This question is about Title-IV eligable 4 year institutions in America, the majority of which are non-profit.

Colleges have a range of funding sources, including tution fees. Tuition fees have increased by ~500% in the past 5 decades, much faster than inflation.

My question is, given the increase in income from that source, and that the institutions do not make a profit, where is the money going?

For instance, is this offset by decreases in state funding? Are they spending a lot more on grounds maintainance or research?

I would prefer answers that refer to some kind of data, for instance graphs, university financial report...

closed as too broad by Nate Eldredge, The Hiary, Peter Jansson, Paul, Austin Henley Apr 5 '14 at 4:39

Please edit the question to limit it to a specific problem with enough detail to identify an adequate answer. Avoid asking multiple distinct questions at once. See the How to Ask page for help clarifying this question. If this question can be reworded to fit the rules in the help center, please edit the question.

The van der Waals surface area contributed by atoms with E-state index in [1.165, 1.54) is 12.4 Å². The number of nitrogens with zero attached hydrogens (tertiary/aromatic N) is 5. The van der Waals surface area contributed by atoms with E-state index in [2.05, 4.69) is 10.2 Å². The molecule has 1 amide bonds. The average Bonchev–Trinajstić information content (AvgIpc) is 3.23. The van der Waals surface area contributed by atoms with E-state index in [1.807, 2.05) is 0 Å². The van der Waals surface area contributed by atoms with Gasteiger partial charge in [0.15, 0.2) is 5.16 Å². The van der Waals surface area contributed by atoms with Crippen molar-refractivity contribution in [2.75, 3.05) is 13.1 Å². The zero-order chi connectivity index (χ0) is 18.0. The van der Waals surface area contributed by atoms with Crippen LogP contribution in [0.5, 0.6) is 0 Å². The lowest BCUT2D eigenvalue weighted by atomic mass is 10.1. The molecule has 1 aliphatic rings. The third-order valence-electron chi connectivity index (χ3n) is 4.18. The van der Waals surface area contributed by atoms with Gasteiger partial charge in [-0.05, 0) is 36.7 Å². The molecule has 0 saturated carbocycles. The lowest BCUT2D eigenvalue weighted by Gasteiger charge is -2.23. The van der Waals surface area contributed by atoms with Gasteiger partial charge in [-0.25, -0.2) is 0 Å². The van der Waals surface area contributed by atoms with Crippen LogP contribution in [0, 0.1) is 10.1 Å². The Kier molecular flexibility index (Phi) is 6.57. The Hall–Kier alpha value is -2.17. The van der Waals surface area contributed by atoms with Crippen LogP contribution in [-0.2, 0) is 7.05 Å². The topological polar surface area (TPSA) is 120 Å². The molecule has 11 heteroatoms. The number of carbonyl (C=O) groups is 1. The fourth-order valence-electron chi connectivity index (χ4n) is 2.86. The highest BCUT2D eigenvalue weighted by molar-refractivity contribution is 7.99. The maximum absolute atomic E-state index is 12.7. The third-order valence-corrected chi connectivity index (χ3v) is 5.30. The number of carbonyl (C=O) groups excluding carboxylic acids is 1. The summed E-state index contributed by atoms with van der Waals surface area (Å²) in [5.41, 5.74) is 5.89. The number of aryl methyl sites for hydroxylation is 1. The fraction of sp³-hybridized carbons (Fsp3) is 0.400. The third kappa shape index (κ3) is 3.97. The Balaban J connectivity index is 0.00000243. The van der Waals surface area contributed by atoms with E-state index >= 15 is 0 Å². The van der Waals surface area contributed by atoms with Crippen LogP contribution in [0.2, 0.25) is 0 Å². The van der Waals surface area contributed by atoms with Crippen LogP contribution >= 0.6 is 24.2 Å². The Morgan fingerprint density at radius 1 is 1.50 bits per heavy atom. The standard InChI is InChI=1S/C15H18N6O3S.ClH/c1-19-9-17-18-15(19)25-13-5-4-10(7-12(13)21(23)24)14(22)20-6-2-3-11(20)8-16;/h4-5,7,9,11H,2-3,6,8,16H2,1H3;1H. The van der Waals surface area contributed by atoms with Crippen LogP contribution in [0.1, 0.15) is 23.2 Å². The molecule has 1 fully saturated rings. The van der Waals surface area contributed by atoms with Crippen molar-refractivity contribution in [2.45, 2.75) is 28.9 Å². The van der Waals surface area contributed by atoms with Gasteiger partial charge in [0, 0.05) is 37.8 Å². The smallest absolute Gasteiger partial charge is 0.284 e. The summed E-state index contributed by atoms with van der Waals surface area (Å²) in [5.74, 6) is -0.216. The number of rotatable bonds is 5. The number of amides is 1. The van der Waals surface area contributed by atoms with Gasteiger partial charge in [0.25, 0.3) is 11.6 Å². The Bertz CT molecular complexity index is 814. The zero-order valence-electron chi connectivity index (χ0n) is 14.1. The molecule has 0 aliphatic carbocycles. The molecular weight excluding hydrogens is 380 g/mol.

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    Apart from football coaches, you mean? – Federico Poloni Apr 4 '14 at 13:25
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    This question is extremely broad and needs a book to answer it, or many books. But note that every university makes its financial reports public, so you can read them for yourself. – Nate Eldredge Apr 4 '14 at 13:25
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    There's a nice graph on this page: vpcomm.umich.edu/pa/key/understandingtuition.html – ff524 Apr 4 '14 at 13:25
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    Not necessarily football coaches. From the ff524's link: "No tuition dollars are spent on athletics. The Athletic Department generates all of the funds necessary to pay for 100 percent of its operations. That includes all salaries, scholarships for student athletes, facility improvements and all operational expenses." It does go on to say that U-M is one of few that do that, though. – Mike A. Apr 4 '14 at 13:57
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The answer is completely different at different types of schools. At state schools in California, the increases in tuition have gone to offset decreases in state funding. At some private schools with big endowments, e.g., Princeton, it's simply not true that tuition has gone up dramatically. (Princeton is now about the same price as Berkeley for a kid from an affluent family.) At other private schools, the increased tuition may be paying for amenities like rock-climbing walls, or it may simply have increased because parents perceive high tuition as a sign of status and quality.

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